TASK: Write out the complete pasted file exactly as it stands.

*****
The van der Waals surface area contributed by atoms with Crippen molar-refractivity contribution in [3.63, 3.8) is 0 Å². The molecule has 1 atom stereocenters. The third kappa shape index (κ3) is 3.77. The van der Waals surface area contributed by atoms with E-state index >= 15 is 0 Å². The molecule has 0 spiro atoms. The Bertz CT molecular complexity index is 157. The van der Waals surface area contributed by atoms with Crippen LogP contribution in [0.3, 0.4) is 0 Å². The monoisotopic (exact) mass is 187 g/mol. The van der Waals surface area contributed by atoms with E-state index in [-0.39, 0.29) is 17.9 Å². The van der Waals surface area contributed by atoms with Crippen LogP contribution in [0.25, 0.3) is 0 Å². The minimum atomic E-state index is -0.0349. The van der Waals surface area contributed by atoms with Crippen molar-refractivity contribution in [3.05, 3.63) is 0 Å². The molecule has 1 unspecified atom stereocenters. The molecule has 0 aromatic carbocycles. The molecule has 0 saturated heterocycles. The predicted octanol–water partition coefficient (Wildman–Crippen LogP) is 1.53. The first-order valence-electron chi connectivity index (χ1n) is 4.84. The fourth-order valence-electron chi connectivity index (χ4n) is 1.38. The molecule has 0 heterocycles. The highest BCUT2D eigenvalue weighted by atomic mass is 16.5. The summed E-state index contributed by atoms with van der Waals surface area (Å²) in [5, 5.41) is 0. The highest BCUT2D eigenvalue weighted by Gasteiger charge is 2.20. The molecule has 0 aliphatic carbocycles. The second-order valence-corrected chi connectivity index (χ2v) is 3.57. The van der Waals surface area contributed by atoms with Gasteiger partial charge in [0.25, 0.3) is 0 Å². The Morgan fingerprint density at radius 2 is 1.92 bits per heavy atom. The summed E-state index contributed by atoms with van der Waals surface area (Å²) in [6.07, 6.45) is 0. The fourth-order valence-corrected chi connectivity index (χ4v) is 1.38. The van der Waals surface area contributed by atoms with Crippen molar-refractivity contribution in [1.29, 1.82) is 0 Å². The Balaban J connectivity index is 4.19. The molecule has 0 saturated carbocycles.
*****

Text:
The van der Waals surface area contributed by atoms with Crippen molar-refractivity contribution in [3.63, 3.8) is 0 Å². The molecule has 1 atom stereocenters. The third kappa shape index (κ3) is 3.77. The van der Waals surface area contributed by atoms with E-state index >= 15 is 0 Å². The molecule has 0 spiro atoms. The Bertz CT molecular complexity index is 157. The van der Waals surface area contributed by atoms with Crippen LogP contribution in [0.3, 0.4) is 0 Å². The monoisotopic (exact) mass is 187 g/mol. The van der Waals surface area contributed by atoms with E-state index in [-0.39, 0.29) is 17.9 Å². The van der Waals surface area contributed by atoms with Crippen LogP contribution in [0.25, 0.3) is 0 Å². The minimum atomic E-state index is -0.0349. The van der Waals surface area contributed by atoms with Crippen molar-refractivity contribution in [3.05, 3.63) is 0 Å². The molecule has 1 unspecified atom stereocenters. The molecule has 0 aromatic carbocycles. The molecule has 0 saturated heterocycles. The predicted octanol–water partition coefficient (Wildman–Crippen LogP) is 1.53. The first-order valence-electron chi connectivity index (χ1n) is 4.84. The fourth-order valence-electron chi connectivity index (χ4n) is 1.38. The molecule has 0 heterocycles. The highest BCUT2D eigenvalue weighted by atomic mass is 16.5. The summed E-state index contributed by atoms with van der Waals surface area (Å²) in [5, 5.41) is 0. The highest BCUT2D eigenvalue weighted by Gasteiger charge is 2.20. The molecule has 0 aliphatic carbocycles. The second-order valence-corrected chi connectivity index (χ2v) is 3.57. The van der Waals surface area contributed by atoms with Gasteiger partial charge in [0.25, 0.3) is 0 Å². The Morgan fingerprint density at radius 2 is 1.92 bits per heavy atom. The summed E-state index contributed by atoms with van der Waals surface area (Å²) in [6.07, 6.45) is 0. The fourth-order valence-corrected chi connectivity index (χ4v) is 1.38. The van der Waals surface area contributed by atoms with Crippen molar-refractivity contribution in [1.29, 1.82) is 0 Å². The Balaban J connectivity index is 4.19. The molecule has 0 saturated carbocycles.